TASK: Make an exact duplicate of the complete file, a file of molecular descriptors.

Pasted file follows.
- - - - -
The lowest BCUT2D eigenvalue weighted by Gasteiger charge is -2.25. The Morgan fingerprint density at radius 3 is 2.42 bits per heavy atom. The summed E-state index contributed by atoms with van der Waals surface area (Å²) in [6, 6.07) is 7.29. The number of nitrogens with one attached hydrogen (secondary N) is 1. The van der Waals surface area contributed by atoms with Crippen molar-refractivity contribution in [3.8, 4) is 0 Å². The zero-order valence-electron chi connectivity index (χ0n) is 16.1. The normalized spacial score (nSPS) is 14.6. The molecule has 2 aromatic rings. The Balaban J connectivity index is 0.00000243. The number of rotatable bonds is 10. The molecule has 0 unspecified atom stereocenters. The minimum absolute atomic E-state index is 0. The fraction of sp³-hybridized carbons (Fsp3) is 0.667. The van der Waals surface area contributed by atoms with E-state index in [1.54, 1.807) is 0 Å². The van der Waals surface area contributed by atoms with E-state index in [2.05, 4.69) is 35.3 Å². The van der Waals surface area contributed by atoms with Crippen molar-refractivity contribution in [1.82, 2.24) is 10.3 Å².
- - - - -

The lowest BCUT2D eigenvalue weighted by Gasteiger charge is -2.25. The Morgan fingerprint density at radius 3 is 2.42 bits per heavy atom. The summed E-state index contributed by atoms with van der Waals surface area (Å²) in [6, 6.07) is 7.29. The number of nitrogens with one attached hydrogen (secondary N) is 1. The van der Waals surface area contributed by atoms with Crippen molar-refractivity contribution in [3.8, 4) is 0 Å². The zero-order valence-electron chi connectivity index (χ0n) is 16.1. The normalized spacial score (nSPS) is 14.6. The molecule has 2 aromatic rings. The Balaban J connectivity index is 0.00000243. The number of rotatable bonds is 10. The molecule has 0 unspecified atom stereocenters. The minimum absolute atomic E-state index is 0. The fraction of sp³-hybridized carbons (Fsp3) is 0.667. The van der Waals surface area contributed by atoms with E-state index in [1.54, 1.807) is 0 Å². The van der Waals surface area contributed by atoms with E-state index in [2.05, 4.69) is 35.3 Å². The van der Waals surface area contributed by atoms with Crippen molar-refractivity contribution in [1.82, 2.24) is 10.3 Å².